Georgia’s Anti-Gay Religious Liberty Bill Passes Senate, Could Pass House
Equally Wed founders Kirsten and Maria Palladino live in Atlanta, Georgia.
Extreme trouble is brewing in Georgia, where some homophobic lawmakers are intent on passing HB 757, also ridiculously known as the First Amendment Defense Act (FADA), which would allow faith-based organizations and individuals to opt out of serving gay couples if they cite a sincerely held religious belief or moral conviction regarding marriage. Or, in other words, a backward way to make sure that even though Georgia now has marriage equality, Republicans are trying to make sure gay and lesbian Georgians can still be fully discriminated against in the name of God.
Georgia’s main metropolitan newspaper, The Atlanta-Journal Constitution, reports that the bill has already passed the Senate and is on its way to the House. However, Gov. Nathan Deal seems to be actively involved in the bill, and perhaps is trying to kill it because some businesses are sounding off that they won’t stay in Georgia if the hate law passes.
Georgia has a lot to lose, for sure. The Peach State hosts entertainment companies for filming movies (Due Date, The Hunger Games, Fried Green Tomatoes, Ant-Man, Anchorman and more), and TV shows, such as The Walking Dead and The Vampire Diaries. Millions of dollars could be lost if Georgia allows this hateful bill to pass when the entertainment industry refuses to partake in this state’s ignorance by finding new filming locations.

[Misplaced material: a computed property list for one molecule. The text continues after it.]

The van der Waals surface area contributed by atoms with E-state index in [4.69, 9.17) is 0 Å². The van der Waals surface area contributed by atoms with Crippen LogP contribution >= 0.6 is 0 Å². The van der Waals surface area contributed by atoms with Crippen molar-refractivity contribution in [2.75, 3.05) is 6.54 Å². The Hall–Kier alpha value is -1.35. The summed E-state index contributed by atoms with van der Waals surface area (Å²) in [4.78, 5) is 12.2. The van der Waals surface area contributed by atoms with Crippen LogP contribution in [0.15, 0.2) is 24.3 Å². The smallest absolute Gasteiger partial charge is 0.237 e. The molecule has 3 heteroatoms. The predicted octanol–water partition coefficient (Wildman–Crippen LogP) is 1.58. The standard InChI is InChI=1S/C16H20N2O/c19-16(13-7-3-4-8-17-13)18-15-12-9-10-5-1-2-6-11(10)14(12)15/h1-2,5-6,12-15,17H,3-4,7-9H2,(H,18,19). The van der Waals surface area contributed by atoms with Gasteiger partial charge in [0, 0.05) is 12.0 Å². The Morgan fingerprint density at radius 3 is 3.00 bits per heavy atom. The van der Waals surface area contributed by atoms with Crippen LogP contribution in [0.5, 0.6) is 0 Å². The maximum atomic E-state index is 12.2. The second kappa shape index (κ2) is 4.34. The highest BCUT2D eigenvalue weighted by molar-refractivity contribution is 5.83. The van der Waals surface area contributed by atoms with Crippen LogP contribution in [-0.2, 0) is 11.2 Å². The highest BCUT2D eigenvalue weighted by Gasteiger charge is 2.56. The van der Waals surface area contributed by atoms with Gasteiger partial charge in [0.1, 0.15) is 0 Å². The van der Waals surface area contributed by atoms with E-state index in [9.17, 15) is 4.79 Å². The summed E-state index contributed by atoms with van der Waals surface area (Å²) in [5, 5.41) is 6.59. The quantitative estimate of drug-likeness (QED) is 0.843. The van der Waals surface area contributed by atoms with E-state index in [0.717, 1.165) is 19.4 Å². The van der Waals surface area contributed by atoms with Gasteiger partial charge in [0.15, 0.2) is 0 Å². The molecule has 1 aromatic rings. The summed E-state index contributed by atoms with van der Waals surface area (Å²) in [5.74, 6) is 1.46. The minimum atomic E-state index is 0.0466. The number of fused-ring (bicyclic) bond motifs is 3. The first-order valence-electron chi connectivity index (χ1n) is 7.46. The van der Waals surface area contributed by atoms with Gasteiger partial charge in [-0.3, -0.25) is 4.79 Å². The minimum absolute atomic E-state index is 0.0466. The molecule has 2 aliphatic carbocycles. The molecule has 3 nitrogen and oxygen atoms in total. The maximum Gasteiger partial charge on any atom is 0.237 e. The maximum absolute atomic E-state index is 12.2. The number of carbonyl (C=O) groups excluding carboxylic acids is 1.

Headquartered in Georgia are global forces such as CNN and Coca-Cola that lawmakers will hopefully recognize aren’t merely liberal nor Democratic bleeding hearts: They, like the rest of us, are simply interested is fairness, equality and justice for all.
And Georgia’s home to Equally Wed, a fact that was so interesting to The New York Times that it printed an entire page about who we are and how we came into existence.
Georgia’s full of fear-mongering and homophobes, but it’s also overflowing with loving hearts who believe in equality for everyone. It’s terrifying to witness the group who hates in the name of Christianity wielding its power over everyone else.
When Maria and I were planning our Georgia wedding in 2009, we had quite a few hangups, unreturned phone calls and emails from vendors who didn’t want to work with us for the simple fact that ours was a same-sex wedding. It was heartbreaking enough to bear that discrimination. And now some lawmakers want to ensure that that type of discrimination is A-OK in their book, which, by the way, is absolutely not the Bible. We all know this isn’t what Jesus would do.
Want to help Georgia fight this ridiculous display of hate? Visit georgiaequality.org.
Photo: Entwined Studio
Kirsten Ott Palladino
HOT OFF THE PRESS
- 10 things you need to create that perfect rainbow wedding
- Senate advances Respect for Marriage Act to protect recognition of marriage equality
- 10 ways to use burnt orange in your wedding
- Tam and Yiyun’s intimate summer wedding at Folktale Winery and Vineyards in Carmel Valley, California
- Stefany and Britt’s queer, nonbinary wedding at the Lace House in Columbia, South Carolina
- Priscilla and Jamesa’s fall wedding in Nashville, Tennessee, featured harvest hues of gold, burnt orange, terracotta rust and dusty rose
- Lindsey and Molly’s Christian wedding in New Bern, North Carolina, showcased their two dogs and had a dried flower confetti send-off
- Alyssa and Holly’s Colorado adventure session in Rocky Mountain National Park
- LGBTQ+ Inclusive and Affirming Wedding Venue Spotlight: Filoli
- Halle and Kayden’s Mount Rainier National Park Destination Wedding
- Where to propose at Universal Studios Florida and Universal’s Islands of Adventure
- How to plan a fall wedding on a budget